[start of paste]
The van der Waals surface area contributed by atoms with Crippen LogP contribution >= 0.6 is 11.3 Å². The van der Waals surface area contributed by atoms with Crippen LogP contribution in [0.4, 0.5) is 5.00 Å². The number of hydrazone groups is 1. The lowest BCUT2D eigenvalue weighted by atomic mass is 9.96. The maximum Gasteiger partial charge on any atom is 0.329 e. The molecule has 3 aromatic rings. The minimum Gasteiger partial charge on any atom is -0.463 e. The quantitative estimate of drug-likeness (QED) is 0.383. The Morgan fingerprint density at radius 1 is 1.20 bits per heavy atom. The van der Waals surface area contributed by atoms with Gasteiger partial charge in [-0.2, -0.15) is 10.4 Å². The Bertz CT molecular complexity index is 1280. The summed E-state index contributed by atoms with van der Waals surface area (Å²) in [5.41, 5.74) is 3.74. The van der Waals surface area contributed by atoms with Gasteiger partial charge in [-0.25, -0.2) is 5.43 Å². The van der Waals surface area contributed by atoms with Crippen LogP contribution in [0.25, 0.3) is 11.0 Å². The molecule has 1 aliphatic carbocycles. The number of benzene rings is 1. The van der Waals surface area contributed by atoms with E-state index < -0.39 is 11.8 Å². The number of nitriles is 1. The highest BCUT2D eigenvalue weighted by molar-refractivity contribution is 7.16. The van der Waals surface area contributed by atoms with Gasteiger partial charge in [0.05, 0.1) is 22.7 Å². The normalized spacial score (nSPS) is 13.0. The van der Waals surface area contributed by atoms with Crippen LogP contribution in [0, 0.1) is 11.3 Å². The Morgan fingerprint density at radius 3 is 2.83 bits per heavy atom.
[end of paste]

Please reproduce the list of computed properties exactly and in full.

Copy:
The van der Waals surface area contributed by atoms with Crippen LogP contribution >= 0.6 is 11.3 Å². The van der Waals surface area contributed by atoms with Crippen LogP contribution in [0.4, 0.5) is 5.00 Å². The number of hydrazone groups is 1. The lowest BCUT2D eigenvalue weighted by atomic mass is 9.96. The maximum Gasteiger partial charge on any atom is 0.329 e. The molecule has 3 aromatic rings. The minimum Gasteiger partial charge on any atom is -0.463 e. The quantitative estimate of drug-likeness (QED) is 0.383. The Morgan fingerprint density at radius 1 is 1.20 bits per heavy atom. The van der Waals surface area contributed by atoms with Gasteiger partial charge in [-0.2, -0.15) is 10.4 Å². The Bertz CT molecular complexity index is 1280. The summed E-state index contributed by atoms with van der Waals surface area (Å²) in [5.41, 5.74) is 3.74. The van der Waals surface area contributed by atoms with Gasteiger partial charge in [-0.25, -0.2) is 5.43 Å². The van der Waals surface area contributed by atoms with Crippen LogP contribution in [0.25, 0.3) is 11.0 Å². The molecule has 1 aliphatic carbocycles. The number of benzene rings is 1. The van der Waals surface area contributed by atoms with E-state index < -0.39 is 11.8 Å². The number of nitriles is 1. The highest BCUT2D eigenvalue weighted by molar-refractivity contribution is 7.16. The van der Waals surface area contributed by atoms with Gasteiger partial charge in [0.05, 0.1) is 22.7 Å². The normalized spacial score (nSPS) is 13.0. The van der Waals surface area contributed by atoms with Crippen LogP contribution in [0, 0.1) is 11.3 Å². The Morgan fingerprint density at radius 3 is 2.83 bits per heavy atom.